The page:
Posts Tagged ‘Census’

The item I wanted to check the most is where my father lived, and just as important, how he is listed. This is the listing for my paternal grandmother’s household in the 1930 Census:
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I was on Facebook recently, and someone, who I believe considers herself a bit of a fashionista, wrote: “Did you have ANY idea Vidal Sassoon was a real person? I did not.” She must be even younger than I thought, because that means she never saw this commercial, and others like it. This made me feel rather old Read the rest of this entry »

In one or more of my blogs at some point, I had written about murderabilia, the collection of items associated with murder. Somehow the folks at New Yorkers for Alternatives to the Death Penalty, of which I am a member, saw the pieces and decided to interview me, much to my surprise. Well, the Winter 2012 NYADP Journal [PDF] is out and I’m in there on page 10 (PDF page 12), where I talk about my anti-death penalty journey. Check out also Read the rest of this entry »

Gerrymandering is a word which means “a practice that attempts to establish [in the process of setting electoral districts] a political advantage for a particular party or group by manipulating geographic boundaries to create partisan, incumbent-protected districts. Gerrymandering may be used to achieve desired electoral results for a particular party, or may be used to help or hinder a particular demographic, such as a political, racial, linguistic, religious or class group.”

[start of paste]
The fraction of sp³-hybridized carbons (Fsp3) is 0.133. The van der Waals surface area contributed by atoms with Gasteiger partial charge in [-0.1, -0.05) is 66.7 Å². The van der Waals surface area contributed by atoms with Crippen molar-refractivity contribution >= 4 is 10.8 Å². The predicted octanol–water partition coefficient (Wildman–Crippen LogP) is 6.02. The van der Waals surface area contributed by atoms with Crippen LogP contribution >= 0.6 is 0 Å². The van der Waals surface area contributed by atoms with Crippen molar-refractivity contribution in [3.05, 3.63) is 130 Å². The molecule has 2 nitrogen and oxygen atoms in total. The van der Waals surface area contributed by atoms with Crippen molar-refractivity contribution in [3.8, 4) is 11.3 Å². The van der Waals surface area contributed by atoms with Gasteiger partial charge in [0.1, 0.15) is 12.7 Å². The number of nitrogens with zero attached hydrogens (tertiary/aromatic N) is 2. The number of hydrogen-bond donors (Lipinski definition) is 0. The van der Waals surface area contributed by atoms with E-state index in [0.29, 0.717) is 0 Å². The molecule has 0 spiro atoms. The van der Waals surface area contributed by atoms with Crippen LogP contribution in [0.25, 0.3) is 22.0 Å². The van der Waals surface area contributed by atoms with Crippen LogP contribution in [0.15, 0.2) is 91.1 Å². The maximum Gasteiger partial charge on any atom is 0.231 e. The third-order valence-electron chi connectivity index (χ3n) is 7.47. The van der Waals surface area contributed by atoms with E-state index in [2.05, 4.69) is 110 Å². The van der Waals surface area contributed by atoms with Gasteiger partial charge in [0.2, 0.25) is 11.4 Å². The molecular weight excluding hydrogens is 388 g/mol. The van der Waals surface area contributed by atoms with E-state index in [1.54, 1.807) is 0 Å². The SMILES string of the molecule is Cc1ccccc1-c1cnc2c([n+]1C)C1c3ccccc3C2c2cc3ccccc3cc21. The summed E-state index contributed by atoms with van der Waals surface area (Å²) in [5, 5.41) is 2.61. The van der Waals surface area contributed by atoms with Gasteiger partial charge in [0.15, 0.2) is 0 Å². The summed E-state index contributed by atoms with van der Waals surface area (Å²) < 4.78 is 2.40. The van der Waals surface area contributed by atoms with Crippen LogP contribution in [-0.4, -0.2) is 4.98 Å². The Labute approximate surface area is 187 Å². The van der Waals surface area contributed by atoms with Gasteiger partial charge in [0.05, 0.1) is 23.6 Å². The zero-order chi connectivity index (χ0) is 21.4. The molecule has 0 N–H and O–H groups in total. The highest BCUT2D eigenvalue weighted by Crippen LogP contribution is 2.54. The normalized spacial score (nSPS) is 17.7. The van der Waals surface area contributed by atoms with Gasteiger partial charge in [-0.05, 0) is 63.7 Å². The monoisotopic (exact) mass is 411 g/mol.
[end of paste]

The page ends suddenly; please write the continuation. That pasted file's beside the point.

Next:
The term was created way back in the early 19th century concerning the redrawing of the “Massachusetts state senate election districts under the then-governor Elbridge Gerry…to benefit his Democratic-Republican Party. When mapped, one of the contorted districts in the Boston area was said to resemble the shape of a salamander.” Read the rest of this entry »

I should note, first of all: Today is Cinco de Mayo—or the fifth of May, which “commemorates the Mexican army’s 1862 victory over France at the Battle of Puebla during the French-Mexican War. It is not Mexico’s independence day, as is commonly believed.” [Emphasis mine.] “In the United States, Cinco de Mayo has evolved into a celebration of Mexican culture and heritage, particularly in areas with large Mexican-American populations.”

Which means, unfortunately, yet another opportunity for some people to consume alcohol stupidly, even in areas without a large Mexican-American population. Guess I’ll put out a good thought to the cosmos Read the rest of this entry »

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